- Muscle stiffness, limited range of motion
- Crackling and popping when you roll or turn your head
- Numbness or tingling along the arm or hand
- Muscle weakness or grip strength in the arm
- Pain in the upper back or shoulders
- Difficulty walking, balancing, or managing your legs
- Stiffness when getting out of bed that eases after 20 minutes or so
- Any weird, unexplained symptoms in the body (it's common for people with arthritis in their low back to complain of bowel problems) First, let's talk about the anatomy of the spine. Your spine is made up of vertebrae (bones) that are separated by discs (a fibrous cushion with a gel core). Running down the back of the vertebrae is your spinal cord, and coming out between each vertebrae are spinal nerves. These nerves go everywhere in your body and transmit the signals coming from your brain.
If you have arthritis in the neck and suffer from neck pain, here is a well written article that explains all of the things that may be causing it. Click here to see the information on neck pain anatomy.
In a healthy spine, the discs are the cushion between the bones, and they allow plenty of room for the nerves to come out between each vertebrae. The inter-vertebral discs don't actually have their own blood supply, they absorb nutrients from the surrounding tissues. This is one reason proper motion of the spine is so important to its overall health.
Development of Arthritis Spine PainWith arthritis in the spine, the discs dry out and lose some of their cushioning ability. You can see in the pictures above how that decreases the size of the holes that the nerves exit out of. It also puts more stress on the bones.
When that happens a few things start to go wrong. First, the bones feel unstable so they start to lay down more calcium in order to protect themselves (an extreme example of this is a broken bone; it's the same process). That calcium eventually becomes bone spurs. In a very advanced case, the spurs of two adjacent vertebrae may grow towards each other and try to "fuse" together to add stability to the spine.
As the discs dry out and the arthritis in spine gets worse, they become thinner and weaker, and eventually the gel core may "herniate" or leak out. This can put pressure directly on the spinal cord causing symptoms anywhere below that spinal segment (depending on what part of the cord is touched) or it can put pressure on the spinal nerves.
Severe cases that are not managed may lead to spinal stenosis (neck or low back).
Other Problems Caused by Spine ArthritisPatients who come in for carpal tunnel treatmentoften find out that they have arthritis of the spine that is indirectly causing their problem. They may also have pain in the shoulder, arms, or hands. In the low back, there might be pain in the hip, buttock or thigh or sciatic pain running down the leg to the foot.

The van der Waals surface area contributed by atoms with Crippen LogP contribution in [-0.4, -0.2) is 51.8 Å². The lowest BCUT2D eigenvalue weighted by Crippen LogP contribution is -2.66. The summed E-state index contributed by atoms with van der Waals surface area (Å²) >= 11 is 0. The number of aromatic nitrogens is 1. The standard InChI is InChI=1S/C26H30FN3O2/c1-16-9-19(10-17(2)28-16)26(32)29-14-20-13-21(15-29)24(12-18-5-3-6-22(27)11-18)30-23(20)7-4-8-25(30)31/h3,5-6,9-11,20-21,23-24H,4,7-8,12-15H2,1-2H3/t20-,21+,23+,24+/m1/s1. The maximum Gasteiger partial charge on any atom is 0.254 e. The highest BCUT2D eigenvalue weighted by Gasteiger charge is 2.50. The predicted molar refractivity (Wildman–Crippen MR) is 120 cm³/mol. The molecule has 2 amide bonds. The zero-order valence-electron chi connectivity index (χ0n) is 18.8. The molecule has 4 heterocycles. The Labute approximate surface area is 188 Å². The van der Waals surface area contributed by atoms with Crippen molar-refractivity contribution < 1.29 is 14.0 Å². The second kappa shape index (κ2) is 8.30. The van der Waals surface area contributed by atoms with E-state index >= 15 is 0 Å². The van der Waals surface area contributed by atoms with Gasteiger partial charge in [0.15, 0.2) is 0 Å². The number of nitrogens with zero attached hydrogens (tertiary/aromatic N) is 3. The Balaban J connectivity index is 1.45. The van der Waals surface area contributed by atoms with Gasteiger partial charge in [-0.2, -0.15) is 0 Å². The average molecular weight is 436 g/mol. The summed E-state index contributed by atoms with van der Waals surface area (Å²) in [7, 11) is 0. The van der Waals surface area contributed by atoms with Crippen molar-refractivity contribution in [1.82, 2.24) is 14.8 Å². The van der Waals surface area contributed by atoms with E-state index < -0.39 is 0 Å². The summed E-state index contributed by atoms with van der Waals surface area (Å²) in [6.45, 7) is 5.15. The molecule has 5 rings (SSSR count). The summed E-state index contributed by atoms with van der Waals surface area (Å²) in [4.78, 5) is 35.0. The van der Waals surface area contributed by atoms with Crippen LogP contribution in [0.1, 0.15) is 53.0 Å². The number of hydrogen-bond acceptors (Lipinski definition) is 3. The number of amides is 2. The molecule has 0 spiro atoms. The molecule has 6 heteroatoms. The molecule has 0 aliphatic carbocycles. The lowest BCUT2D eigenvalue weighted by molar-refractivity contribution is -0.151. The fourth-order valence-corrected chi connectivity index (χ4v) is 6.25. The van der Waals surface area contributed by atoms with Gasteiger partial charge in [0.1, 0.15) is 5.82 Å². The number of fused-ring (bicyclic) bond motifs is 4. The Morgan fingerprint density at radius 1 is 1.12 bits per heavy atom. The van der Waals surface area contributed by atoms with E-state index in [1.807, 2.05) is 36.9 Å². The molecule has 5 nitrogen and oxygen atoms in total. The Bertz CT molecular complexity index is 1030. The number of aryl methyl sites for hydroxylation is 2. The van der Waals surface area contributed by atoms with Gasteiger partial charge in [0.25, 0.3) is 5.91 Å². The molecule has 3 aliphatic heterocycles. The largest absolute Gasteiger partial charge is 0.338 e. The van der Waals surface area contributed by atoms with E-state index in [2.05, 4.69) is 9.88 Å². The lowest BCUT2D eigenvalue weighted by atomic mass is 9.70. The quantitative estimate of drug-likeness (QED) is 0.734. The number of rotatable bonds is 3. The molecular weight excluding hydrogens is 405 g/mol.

At this point, there is no cure for the patient. The damage has been done, and all we can do is manage the arthritis of the spine and its symptoms. A medical doctor would probably recommend anti-inflammatories and pain relievers to the patient to start, or maybe physical therapy. Depending on the success of those, the next step may be injections into the spine to decrease pain and inflammation. In severe cases, surgery might be recommended to remove part of the bone (a laminectomy) or fuse the vertebrae together to stabilize them.
Chiropractic offers a different approach for arthritis of the spine. In my office I recommend chiropractic adjustments (and I have gentle, low force techniques for patients with severe pain and deterioration or bone density loss), infrared K-Laser therapy, and home back pain stretching exercise.
Remember how the discs don't have their own blood supply? By adjusting the spine, we put movement back into that joint which allows it to absorb nutrients better. In my opinion, a chiropractor is the ideal arthritis doctor because we allow the joints to get nutrients without the harmful side effects of the drugs that mask pain.
The infrared laser (which has been cleared by the FDA to treat arthritis pain) speeds healing by increasing blood supply (blood carries ALL the nutrients to the tissues) and speeding up the metabolism at a cellular level (think of metabolism as the eating and breathing of a cell). In effect, it just makes the healing process faster, with the added bonus of decreasing pain signals to the brain!
Click here to see patient testimonials.
Click here to see how back pain stretching exercise can help relieve arthritis of the spine pain.
Return from Arthritis of the Spine to Arthritis Symptoms
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